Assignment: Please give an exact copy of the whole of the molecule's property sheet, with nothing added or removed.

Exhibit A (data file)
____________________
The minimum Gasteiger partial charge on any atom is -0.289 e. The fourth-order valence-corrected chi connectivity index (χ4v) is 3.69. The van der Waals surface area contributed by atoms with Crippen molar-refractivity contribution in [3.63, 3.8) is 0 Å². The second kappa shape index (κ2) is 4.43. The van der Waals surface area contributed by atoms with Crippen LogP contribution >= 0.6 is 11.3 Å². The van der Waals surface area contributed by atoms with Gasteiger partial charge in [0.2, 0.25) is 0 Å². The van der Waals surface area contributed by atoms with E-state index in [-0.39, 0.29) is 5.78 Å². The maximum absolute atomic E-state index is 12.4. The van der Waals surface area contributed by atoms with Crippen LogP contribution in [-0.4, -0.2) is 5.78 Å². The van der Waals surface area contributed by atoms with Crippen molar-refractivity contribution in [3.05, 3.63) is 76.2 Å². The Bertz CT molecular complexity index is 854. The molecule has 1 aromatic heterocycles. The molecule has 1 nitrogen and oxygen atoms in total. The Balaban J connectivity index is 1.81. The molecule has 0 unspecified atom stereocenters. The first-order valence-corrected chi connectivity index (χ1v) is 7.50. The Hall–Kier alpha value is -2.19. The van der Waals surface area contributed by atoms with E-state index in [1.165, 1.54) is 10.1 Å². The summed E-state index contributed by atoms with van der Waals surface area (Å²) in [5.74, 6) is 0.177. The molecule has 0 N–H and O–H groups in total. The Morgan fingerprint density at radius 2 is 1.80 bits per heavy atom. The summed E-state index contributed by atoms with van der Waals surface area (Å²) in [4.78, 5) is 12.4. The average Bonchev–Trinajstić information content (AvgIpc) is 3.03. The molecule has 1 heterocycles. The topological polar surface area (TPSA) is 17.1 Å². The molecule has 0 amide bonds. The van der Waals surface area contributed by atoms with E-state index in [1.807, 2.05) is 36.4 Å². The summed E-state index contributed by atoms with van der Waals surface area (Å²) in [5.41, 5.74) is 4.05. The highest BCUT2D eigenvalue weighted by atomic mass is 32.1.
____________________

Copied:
The minimum Gasteiger partial charge on any atom is -0.289 e. The fourth-order valence-corrected chi connectivity index (χ4v) is 3.69. The van der Waals surface area contributed by atoms with Crippen molar-refractivity contribution in [3.63, 3.8) is 0 Å². The second kappa shape index (κ2) is 4.43. The van der Waals surface area contributed by atoms with Crippen LogP contribution >= 0.6 is 11.3 Å². The van der Waals surface area contributed by atoms with Gasteiger partial charge in [0.2, 0.25) is 0 Å². The van der Waals surface area contributed by atoms with E-state index in [-0.39, 0.29) is 5.78 Å². The maximum absolute atomic E-state index is 12.4. The van der Waals surface area contributed by atoms with Crippen LogP contribution in [-0.4, -0.2) is 5.78 Å². The van der Waals surface area contributed by atoms with Crippen molar-refractivity contribution in [3.05, 3.63) is 76.2 Å². The Bertz CT molecular complexity index is 854. The molecule has 1 aromatic heterocycles. The molecule has 1 nitrogen and oxygen atoms in total. The Balaban J connectivity index is 1.81. The molecule has 0 unspecified atom stereocenters. The first-order valence-corrected chi connectivity index (χ1v) is 7.50. The Hall–Kier alpha value is -2.19. The van der Waals surface area contributed by atoms with E-state index in [1.165, 1.54) is 10.1 Å². The summed E-state index contributed by atoms with van der Waals surface area (Å²) in [5.74, 6) is 0.177. The molecule has 0 N–H and O–H groups in total. The Morgan fingerprint density at radius 2 is 1.80 bits per heavy atom. The summed E-state index contributed by atoms with van der Waals surface area (Å²) in [4.78, 5) is 12.4. The average Bonchev–Trinajstić information content (AvgIpc) is 3.03. The molecule has 1 heterocycles. The topological polar surface area (TPSA) is 17.1 Å². The molecule has 0 amide bonds. The van der Waals surface area contributed by atoms with E-state index in [1.807, 2.05) is 36.4 Å². The summed E-state index contributed by atoms with van der Waals surface area (Å²) in [5.41, 5.74) is 4.05. The highest BCUT2D eigenvalue weighted by atomic mass is 32.1.